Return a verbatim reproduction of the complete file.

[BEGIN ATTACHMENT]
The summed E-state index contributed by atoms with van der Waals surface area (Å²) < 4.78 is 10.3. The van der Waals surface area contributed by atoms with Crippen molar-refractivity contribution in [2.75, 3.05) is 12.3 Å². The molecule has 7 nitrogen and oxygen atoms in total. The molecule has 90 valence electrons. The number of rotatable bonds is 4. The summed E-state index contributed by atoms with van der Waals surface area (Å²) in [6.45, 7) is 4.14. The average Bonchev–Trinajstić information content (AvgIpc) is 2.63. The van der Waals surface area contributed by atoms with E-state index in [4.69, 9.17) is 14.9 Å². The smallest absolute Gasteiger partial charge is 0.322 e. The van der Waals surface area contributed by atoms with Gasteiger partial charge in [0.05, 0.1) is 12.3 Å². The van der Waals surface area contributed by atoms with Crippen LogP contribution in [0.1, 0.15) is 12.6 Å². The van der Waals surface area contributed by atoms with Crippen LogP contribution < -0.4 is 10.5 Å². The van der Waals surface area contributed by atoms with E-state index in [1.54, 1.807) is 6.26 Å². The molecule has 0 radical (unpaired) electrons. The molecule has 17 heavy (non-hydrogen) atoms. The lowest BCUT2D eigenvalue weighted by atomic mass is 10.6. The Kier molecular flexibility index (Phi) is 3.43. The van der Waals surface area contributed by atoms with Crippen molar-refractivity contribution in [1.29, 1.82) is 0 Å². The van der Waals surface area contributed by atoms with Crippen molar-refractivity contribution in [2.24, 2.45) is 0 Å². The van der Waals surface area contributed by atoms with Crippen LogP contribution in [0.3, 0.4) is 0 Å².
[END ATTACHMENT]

The summed E-state index contributed by atoms with van der Waals surface area (Å²) < 4.78 is 10.3. The van der Waals surface area contributed by atoms with Crippen molar-refractivity contribution in [2.75, 3.05) is 12.3 Å². The molecule has 7 nitrogen and oxygen atoms in total. The molecule has 90 valence electrons. The number of rotatable bonds is 4. The summed E-state index contributed by atoms with van der Waals surface area (Å²) in [6.45, 7) is 4.14. The average Bonchev–Trinajstić information content (AvgIpc) is 2.63. The van der Waals surface area contributed by atoms with E-state index in [4.69, 9.17) is 14.9 Å². The smallest absolute Gasteiger partial charge is 0.322 e. The van der Waals surface area contributed by atoms with Gasteiger partial charge in [0.05, 0.1) is 12.3 Å². The van der Waals surface area contributed by atoms with Crippen LogP contribution in [0.1, 0.15) is 12.6 Å². The van der Waals surface area contributed by atoms with Crippen LogP contribution < -0.4 is 10.5 Å². The van der Waals surface area contributed by atoms with E-state index in [1.54, 1.807) is 6.26 Å². The molecule has 0 radical (unpaired) electrons. The molecule has 17 heavy (non-hydrogen) atoms. The lowest BCUT2D eigenvalue weighted by atomic mass is 10.6. The Kier molecular flexibility index (Phi) is 3.43. The van der Waals surface area contributed by atoms with Crippen molar-refractivity contribution in [1.29, 1.82) is 0 Å². The van der Waals surface area contributed by atoms with Crippen molar-refractivity contribution in [2.24, 2.45) is 0 Å². The van der Waals surface area contributed by atoms with Crippen LogP contribution in [0.3, 0.4) is 0 Å².